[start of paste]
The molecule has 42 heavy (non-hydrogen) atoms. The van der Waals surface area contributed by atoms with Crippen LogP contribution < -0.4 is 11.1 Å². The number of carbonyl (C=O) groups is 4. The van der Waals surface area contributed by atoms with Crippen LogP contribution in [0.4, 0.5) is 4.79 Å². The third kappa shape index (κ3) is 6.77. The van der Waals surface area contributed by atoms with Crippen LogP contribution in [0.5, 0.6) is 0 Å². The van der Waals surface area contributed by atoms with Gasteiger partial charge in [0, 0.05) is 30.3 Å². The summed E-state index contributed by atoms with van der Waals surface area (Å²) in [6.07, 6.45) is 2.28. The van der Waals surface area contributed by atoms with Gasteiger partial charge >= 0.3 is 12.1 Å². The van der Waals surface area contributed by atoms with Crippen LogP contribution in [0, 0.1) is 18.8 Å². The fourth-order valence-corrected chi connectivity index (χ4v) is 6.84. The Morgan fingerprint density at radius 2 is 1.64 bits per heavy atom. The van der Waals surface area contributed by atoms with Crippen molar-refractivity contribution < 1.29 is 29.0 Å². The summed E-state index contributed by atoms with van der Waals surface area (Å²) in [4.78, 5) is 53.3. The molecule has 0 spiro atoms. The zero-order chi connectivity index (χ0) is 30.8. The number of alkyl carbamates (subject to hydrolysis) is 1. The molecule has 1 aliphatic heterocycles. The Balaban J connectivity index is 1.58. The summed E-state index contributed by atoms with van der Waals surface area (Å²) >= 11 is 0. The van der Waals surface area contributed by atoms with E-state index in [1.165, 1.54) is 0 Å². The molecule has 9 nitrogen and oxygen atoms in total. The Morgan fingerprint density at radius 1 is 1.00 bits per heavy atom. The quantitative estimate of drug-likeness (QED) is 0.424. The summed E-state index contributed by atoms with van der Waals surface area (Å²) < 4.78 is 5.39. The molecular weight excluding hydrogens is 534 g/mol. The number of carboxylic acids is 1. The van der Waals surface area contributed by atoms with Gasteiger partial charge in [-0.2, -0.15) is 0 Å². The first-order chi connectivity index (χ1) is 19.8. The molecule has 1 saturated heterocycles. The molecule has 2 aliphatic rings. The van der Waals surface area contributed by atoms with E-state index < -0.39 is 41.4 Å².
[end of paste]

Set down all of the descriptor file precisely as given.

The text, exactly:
The molecule has 42 heavy (non-hydrogen) atoms. The van der Waals surface area contributed by atoms with Crippen LogP contribution < -0.4 is 11.1 Å². The number of carbonyl (C=O) groups is 4. The van der Waals surface area contributed by atoms with Crippen LogP contribution in [0.4, 0.5) is 4.79 Å². The third kappa shape index (κ3) is 6.77. The van der Waals surface area contributed by atoms with Crippen LogP contribution in [0.5, 0.6) is 0 Å². The van der Waals surface area contributed by atoms with Gasteiger partial charge in [0, 0.05) is 30.3 Å². The summed E-state index contributed by atoms with van der Waals surface area (Å²) in [6.07, 6.45) is 2.28. The van der Waals surface area contributed by atoms with Gasteiger partial charge >= 0.3 is 12.1 Å². The van der Waals surface area contributed by atoms with Crippen LogP contribution in [0, 0.1) is 18.8 Å². The fourth-order valence-corrected chi connectivity index (χ4v) is 6.84. The Morgan fingerprint density at radius 2 is 1.64 bits per heavy atom. The van der Waals surface area contributed by atoms with Crippen molar-refractivity contribution < 1.29 is 29.0 Å². The summed E-state index contributed by atoms with van der Waals surface area (Å²) in [4.78, 5) is 53.3. The molecule has 0 spiro atoms. The zero-order chi connectivity index (χ0) is 30.8. The number of alkyl carbamates (subject to hydrolysis) is 1. The molecule has 1 aliphatic heterocycles. The Balaban J connectivity index is 1.58. The summed E-state index contributed by atoms with van der Waals surface area (Å²) >= 11 is 0. The van der Waals surface area contributed by atoms with E-state index in [1.165, 1.54) is 0 Å². The molecule has 9 nitrogen and oxygen atoms in total. The Morgan fingerprint density at radius 1 is 1.00 bits per heavy atom. The quantitative estimate of drug-likeness (QED) is 0.424. The summed E-state index contributed by atoms with van der Waals surface area (Å²) < 4.78 is 5.39. The molecular weight excluding hydrogens is 534 g/mol. The number of carboxylic acids is 1. The van der Waals surface area contributed by atoms with Gasteiger partial charge in [-0.2, -0.15) is 0 Å². The first-order chi connectivity index (χ1) is 19.8. The molecule has 1 saturated heterocycles. The molecule has 2 aliphatic rings. The van der Waals surface area contributed by atoms with E-state index < -0.39 is 41.4 Å².